By showing General Motors chief Rick Wagoner the door, President Obama is in effect announcing that if the government picks up the tab for a stumbling business, it gets the right to call the shots.
The move is as dramatic a reach into the boardroom of an independent American corporation as the government has made in decades, possibly since the '30s. Although the Bush administration dictated changes in management at AIG, Fannie Mae and Freddie Mac, its ownership positions at those financial firms were unassailable.
For Obama there are risks in taking a hard line with GM and Chrysler, as the White House did Monday by giving both companies a few short weeks to concoct viable restructuring plans on pain of being forced into bankruptcy.
One risk is that the tough-love message underscores the free pass that Wall Street has received from the government.
Obama also takes a chance that he's delivering a message to Americans they may not want to hear -- that history and tradition notwithstanding, manufacturing doesn't have the sway over the U.S. economy that it used to. Why should salaries and bonuses of Citigroup employees be protected while autoworkers' duly negotiated collective bargaining agreements are thrown up for grabs? Because the tentacles of a failed big bank can strangle the global financial system, while the failure of an auto company, Big Three or not, would be a comparatively self-contained disaster. That's the notion, at least.
The biggest risk may be that the government gets sucked -- or is it "suckered"? -- into running a big business. "The United States government has no interest in running GM. We have no intention of running GM," Obama said Monday, and who can blame him? The last thing he wants is to inherit the blame for the domestic automobile industry's condition.
Still, let's look at the virtues of Obama's action.
Naming Wagoner's defenestration as the price of 60 more days of bailout money for GM signals -- as does the administration's blunt talk about some form of bankruptcy restructuring looming at the end of the 60 days -- that the industry no longer can assume politicians will continue to support a never-ending skein of federal bailouts and loan guarantees for the halt and lame among U.S. corporations.
It may have been Wagoner's misfortune to preside over GM during the economy's long winter of discontent, but there's no point in pretending that as CEO for almost nine years he bears no responsibility for its condition. Among other missteps, he established Hummer as a GM brand, which put the high-margin, gas-guzzling monkey on the company's back, and helped murder the EV1 electric vehicle in 1999 (he was then president and chief operating officer), when alternative-fuel technologies needed to be nurtured, not eradicated.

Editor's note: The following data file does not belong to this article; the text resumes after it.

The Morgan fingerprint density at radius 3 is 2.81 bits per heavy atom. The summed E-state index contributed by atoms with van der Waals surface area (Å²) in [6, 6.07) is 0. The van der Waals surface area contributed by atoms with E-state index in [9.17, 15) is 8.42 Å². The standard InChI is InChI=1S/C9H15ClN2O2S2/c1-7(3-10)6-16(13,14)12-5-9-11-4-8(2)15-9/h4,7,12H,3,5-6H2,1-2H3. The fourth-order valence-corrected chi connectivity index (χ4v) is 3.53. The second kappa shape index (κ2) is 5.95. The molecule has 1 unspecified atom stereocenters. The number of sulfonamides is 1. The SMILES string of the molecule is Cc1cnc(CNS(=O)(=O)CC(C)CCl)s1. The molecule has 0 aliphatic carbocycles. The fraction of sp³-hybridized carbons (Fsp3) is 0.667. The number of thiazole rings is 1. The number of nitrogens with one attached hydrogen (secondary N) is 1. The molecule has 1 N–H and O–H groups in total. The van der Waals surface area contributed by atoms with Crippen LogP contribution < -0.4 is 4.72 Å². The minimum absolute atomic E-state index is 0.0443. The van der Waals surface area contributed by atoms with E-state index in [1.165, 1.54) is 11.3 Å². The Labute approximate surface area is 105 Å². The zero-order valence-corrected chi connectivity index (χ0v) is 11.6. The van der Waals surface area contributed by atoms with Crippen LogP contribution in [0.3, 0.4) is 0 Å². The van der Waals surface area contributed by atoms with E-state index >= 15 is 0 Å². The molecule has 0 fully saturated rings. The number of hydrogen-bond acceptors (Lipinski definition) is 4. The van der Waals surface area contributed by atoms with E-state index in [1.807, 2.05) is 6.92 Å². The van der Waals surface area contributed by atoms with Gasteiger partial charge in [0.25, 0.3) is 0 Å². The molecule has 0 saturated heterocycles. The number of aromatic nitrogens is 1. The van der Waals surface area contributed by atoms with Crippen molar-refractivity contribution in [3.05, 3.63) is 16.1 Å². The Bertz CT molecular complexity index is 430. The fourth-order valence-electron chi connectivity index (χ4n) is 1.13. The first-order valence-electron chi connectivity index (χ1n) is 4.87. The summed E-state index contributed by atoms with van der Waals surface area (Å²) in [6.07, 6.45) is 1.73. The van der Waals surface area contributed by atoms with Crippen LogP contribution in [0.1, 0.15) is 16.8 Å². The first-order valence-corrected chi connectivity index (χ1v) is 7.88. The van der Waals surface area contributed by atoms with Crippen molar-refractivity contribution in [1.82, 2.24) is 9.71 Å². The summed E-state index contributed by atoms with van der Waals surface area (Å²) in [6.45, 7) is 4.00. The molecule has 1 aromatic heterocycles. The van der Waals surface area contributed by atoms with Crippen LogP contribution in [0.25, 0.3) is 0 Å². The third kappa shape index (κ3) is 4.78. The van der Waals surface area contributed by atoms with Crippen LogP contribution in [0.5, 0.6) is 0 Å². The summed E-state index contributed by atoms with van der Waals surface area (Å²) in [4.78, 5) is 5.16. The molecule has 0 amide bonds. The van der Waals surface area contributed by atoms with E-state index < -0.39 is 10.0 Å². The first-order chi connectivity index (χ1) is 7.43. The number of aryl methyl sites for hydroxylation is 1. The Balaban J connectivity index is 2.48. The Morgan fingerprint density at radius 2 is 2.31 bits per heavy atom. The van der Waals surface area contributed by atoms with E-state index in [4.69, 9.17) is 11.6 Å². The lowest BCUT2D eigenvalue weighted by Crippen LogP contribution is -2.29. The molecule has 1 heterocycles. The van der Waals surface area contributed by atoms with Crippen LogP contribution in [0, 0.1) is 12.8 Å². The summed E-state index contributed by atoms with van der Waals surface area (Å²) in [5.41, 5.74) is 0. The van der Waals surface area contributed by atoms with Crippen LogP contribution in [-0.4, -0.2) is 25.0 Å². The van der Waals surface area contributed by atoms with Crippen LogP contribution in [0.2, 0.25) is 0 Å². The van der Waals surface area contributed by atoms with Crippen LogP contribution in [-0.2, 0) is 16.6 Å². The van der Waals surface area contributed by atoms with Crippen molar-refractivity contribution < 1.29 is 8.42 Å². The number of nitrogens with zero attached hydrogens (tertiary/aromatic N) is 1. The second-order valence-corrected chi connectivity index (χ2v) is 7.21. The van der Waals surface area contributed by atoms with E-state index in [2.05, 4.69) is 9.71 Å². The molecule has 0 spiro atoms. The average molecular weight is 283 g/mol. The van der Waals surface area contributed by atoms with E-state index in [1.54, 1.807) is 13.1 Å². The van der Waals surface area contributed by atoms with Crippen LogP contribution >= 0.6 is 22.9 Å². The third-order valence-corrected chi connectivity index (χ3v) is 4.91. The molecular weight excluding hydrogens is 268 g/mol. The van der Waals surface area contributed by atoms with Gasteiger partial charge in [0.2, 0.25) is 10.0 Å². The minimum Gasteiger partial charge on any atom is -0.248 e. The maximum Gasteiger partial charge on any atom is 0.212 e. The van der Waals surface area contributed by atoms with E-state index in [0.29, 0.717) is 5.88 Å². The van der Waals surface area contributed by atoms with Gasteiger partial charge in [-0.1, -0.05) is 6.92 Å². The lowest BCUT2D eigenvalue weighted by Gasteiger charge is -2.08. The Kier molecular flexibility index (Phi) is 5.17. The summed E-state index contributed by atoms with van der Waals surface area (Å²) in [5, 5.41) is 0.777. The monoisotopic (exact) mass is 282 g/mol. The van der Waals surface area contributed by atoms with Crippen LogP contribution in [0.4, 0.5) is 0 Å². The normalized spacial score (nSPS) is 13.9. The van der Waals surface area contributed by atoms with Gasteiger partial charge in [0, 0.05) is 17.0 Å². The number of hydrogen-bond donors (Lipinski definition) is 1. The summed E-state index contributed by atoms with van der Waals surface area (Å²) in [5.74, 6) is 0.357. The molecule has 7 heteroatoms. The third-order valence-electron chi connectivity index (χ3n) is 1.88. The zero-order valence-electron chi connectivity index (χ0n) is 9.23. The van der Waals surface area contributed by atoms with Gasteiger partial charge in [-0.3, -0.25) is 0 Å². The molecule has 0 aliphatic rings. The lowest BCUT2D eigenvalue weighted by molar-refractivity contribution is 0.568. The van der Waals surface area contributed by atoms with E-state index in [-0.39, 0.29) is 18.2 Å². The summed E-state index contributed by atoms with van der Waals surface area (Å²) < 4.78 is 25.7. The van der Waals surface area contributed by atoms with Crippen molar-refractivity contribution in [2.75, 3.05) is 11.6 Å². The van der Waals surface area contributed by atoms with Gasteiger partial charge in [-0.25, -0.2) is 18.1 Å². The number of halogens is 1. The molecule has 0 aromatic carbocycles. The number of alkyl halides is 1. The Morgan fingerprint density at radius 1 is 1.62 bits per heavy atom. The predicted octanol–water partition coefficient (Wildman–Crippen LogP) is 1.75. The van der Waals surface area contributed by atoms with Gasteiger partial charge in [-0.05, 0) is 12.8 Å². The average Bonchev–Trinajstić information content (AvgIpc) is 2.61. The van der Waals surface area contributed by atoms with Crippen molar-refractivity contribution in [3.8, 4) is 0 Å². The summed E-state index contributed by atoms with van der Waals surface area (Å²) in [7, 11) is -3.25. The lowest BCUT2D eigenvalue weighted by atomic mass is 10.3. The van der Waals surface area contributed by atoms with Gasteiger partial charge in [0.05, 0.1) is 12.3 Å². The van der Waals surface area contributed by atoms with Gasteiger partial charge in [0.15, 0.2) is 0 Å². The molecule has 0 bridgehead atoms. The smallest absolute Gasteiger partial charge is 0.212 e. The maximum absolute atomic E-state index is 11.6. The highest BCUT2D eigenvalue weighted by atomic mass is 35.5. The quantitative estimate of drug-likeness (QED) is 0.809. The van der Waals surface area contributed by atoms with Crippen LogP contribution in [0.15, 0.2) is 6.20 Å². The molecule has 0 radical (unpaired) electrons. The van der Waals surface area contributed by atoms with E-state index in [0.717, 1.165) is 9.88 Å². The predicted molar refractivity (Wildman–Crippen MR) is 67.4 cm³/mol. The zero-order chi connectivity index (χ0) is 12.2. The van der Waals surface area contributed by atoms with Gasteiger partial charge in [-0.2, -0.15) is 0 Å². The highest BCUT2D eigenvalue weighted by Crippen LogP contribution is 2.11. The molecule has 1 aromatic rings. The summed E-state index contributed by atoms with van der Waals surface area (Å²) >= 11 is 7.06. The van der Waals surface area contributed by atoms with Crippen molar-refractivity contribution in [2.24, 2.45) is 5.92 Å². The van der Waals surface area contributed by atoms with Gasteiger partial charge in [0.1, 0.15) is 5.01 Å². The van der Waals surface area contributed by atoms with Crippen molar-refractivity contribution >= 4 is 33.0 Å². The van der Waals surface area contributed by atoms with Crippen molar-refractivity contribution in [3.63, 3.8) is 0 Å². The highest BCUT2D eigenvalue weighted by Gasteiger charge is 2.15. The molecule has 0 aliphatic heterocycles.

Yet there are limits to the administration's stringency. Fritz Henderson, GM's new CEO, is like Wagoner, a career GM executive. That raises questions about whether the transition at the top will be as much of a fresh start as Steven Rattner, Obama's chief auto restructuring advisor, contends.
The president's remark Monday that he's "absolutely confident that GM can rise again" also hints that more government support may be lurking in the wings, possibly via funding for a "controlled" GM bankruptcy, post-bankruptcy subsidies or an expansion of government-sponsored incentives for the purchase of the smaller cars GM needs to sell at a profit to remain alive. (The government has already pledged to guarantee payments under the warranties of new GM and Chrysler automobiles sold from now through the potential bankruptcy of either manufacturer.)
There's no question that Obama can drive a comparatively hard bargain with the automakers because of the perception that damage from their collapse can be contained. Although the ripple effects of liquidating GM would be felt by hundreds of thousands of American workers, that's a more drastic outcome than most observers expect.
The disappearance of Chrysler, which is more likely, would ripple somewhat less. Either event would spark a cascade of bankruptcies by suppliers and dealers, and possibly an increase of a percentage point or more in the unemployment rate, but Washington seems to believe that these consequences are somehow manageable.
The banks, however, still seem to have us over a barrel. The collapse of a major institution would raise fears of financial upheaval taking down the U.S. economy and rumbling far beyond our borders. That's why Wall Street traders and bank CEOs can still swank around as though they were indispensable figures, worthy of the same salaries and bonuses they claimed in good times.
It will take more than the ouster of a single executive to cleanse big business of its sense of entitlement, even as it continues to dip into the Treasury with both hands.
My favorite anecdote from the Great Depression comes from Will Rogers, who attended a gala dinner of the U.S. Chamber of Commerce in 1934. He was accompanied by Jesse Jones, head of the Reconstruction Finance Corp., the era's central bailout agency.
As every big financier at the dinner stood up to give a speech demanding to "keep the government out of business," Jones scribbled on the back of a menu card exactly how much the agency had lent the man's institution.
Rogers, as if warning that he had evidence of the hypocrisy of the evening, wrote later that he still owned "that menu card."
Michael Hiltzik's column appears every Monday and Thursday, and occasionally on other days. Reach him at email@example.com and read his previous columns at www.latimes.com/hiltzik.